The story of a people’s psyche

Filmmaker Don Palathara lets the camera do half the work. He leaves the rest to the viewer, to mull over and savour each frame. In his latest film, 1956 Central Travancore, the mountains, the trees and the forest take on the airs of a surrealistic painting.

A period drama that depicts the lives of the early migrants to Idukki, Don tells the story of two brothers Onan and Kora set in the time just before land reformations in Kerala. Through their story, he gives the viewer a peek into the past of the High Ranges and its people.

His preoccupation with black and white stays. His earlier films Shavam and Vith were in black and white too. “Black and white affords the viewers’ eyes a certain freedom. Colour has the tendency to draw attention to a certain part of the screen. It is manipulative in that sense and I did not want that,” he says.

The film was named Kattupothu initially, as the basic storyline involves a gaur hunt in the deep forest and the complications that emerge thereafter. However, it was changed to 1956…. Though he sticks to the contemplative style he excels in, Don has been generous with dialogues this time. The narrative is scattered, but the thread remains, dipping in and out of people’s stories, myths and legends. Sharing stories help the characters remember their pasts and make bonds. Here, the various elements of Nature also assume their own roles. In order to depict the time and space where the story takes place accurately, the film employs not only cinematic techniques that resonate with the psyche of the people of that period, but also uses music, art, beliefs, stories and lifestyle.

Shot in Idukki and parts of Tamil Nadu, the film took Don and his team less than a year to complete. The story and editing have been done by Don himself. His 2015 film Shavam, which dealt with the goings on in a house where a death has taken place, received much critical acclaim. Grim, realistic and at times hilarious, the darkness of the theme was often balanced by Don’s treatment of it. Later, in 2017, he made Vith, a story of the relationship between a father and son, both divided on the way they perceive life. Don’s poetic visuals in the film complemented the theme. So would he ever make a “commercial” film? “There would be commercial releases. Every film is commercial in my opinion, because we try to sell the film. But I cannot compromise honesty for the sake of money.”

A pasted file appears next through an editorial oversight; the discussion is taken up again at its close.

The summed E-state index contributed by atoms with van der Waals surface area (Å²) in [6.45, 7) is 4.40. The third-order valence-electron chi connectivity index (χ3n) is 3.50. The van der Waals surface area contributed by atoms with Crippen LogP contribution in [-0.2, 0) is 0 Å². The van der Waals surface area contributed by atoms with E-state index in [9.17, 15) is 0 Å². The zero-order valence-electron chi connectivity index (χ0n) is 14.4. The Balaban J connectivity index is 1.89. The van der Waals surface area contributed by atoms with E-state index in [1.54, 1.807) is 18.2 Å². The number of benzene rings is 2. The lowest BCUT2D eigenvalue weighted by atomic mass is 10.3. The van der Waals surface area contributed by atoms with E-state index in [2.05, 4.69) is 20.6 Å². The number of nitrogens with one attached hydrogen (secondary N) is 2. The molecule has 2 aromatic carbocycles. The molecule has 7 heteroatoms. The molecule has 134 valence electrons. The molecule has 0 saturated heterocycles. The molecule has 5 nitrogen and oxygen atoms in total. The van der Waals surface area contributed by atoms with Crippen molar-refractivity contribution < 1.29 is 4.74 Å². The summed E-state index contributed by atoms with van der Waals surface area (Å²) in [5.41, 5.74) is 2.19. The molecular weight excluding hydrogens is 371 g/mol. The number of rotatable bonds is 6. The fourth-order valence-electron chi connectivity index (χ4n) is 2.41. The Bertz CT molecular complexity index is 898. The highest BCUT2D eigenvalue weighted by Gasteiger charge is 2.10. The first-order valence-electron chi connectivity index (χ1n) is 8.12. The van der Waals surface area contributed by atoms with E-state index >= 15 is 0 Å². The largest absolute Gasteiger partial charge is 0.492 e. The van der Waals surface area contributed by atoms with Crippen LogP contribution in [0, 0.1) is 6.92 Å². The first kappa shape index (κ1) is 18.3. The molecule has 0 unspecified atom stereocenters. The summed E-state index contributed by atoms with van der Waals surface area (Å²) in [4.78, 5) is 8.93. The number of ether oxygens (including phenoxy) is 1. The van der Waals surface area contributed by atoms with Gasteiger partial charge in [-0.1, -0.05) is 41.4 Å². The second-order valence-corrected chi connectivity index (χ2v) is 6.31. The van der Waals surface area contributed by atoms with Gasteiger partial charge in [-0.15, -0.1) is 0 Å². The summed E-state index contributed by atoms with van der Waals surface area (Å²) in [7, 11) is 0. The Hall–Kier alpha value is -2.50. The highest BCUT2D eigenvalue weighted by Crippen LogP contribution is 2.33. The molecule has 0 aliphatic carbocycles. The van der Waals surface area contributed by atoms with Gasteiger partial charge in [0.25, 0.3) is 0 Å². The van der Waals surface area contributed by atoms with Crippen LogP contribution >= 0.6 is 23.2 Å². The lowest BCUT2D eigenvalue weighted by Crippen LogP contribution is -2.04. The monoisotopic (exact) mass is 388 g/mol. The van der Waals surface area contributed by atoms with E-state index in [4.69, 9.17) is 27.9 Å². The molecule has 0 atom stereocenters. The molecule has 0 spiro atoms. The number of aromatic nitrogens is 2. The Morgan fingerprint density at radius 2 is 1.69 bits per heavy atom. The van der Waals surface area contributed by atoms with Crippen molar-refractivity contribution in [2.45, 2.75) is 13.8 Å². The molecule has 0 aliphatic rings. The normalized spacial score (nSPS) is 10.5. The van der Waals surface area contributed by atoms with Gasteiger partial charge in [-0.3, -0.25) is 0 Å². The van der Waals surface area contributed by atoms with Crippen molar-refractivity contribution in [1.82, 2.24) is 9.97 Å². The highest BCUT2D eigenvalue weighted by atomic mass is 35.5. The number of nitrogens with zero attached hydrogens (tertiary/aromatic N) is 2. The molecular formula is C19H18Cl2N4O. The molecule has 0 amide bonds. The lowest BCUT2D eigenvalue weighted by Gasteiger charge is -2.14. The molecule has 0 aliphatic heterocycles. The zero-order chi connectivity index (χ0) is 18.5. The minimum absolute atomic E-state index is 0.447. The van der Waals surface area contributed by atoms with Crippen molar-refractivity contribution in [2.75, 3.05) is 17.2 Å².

Don has done his Masters in IT, but veered to filmmaking as he found his “purpose” in it. “Filmmaking is exciting because there is so much more to learn,” he says. He did his film studies at the International Film School, Sydney.

Though he watches all kinds of films, he believes in the kind that lies closest to life. All three of Don’s films were filmed in Idukki, where he hails from.

It is produced by Abhilash Kumar under the banner of Artbeat Studios, who has written the script for Ashiq Abu’s 22 Female Kottayam and Da Thadiya. Alex Joseph, who has done numerous short films, is the director of photography. The sound recording has been done by State award winners Sandeep Madhavam and Jiji Jospeh. The cast includes Jain Andrews, Assif Yogi, Krishnan Balakrishnan, Kani Kusruti and Shaun Romy. The film will be sent to festival circuits and will be released later.

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Printable version | Oct 21, 2021 3:12:47 AM |

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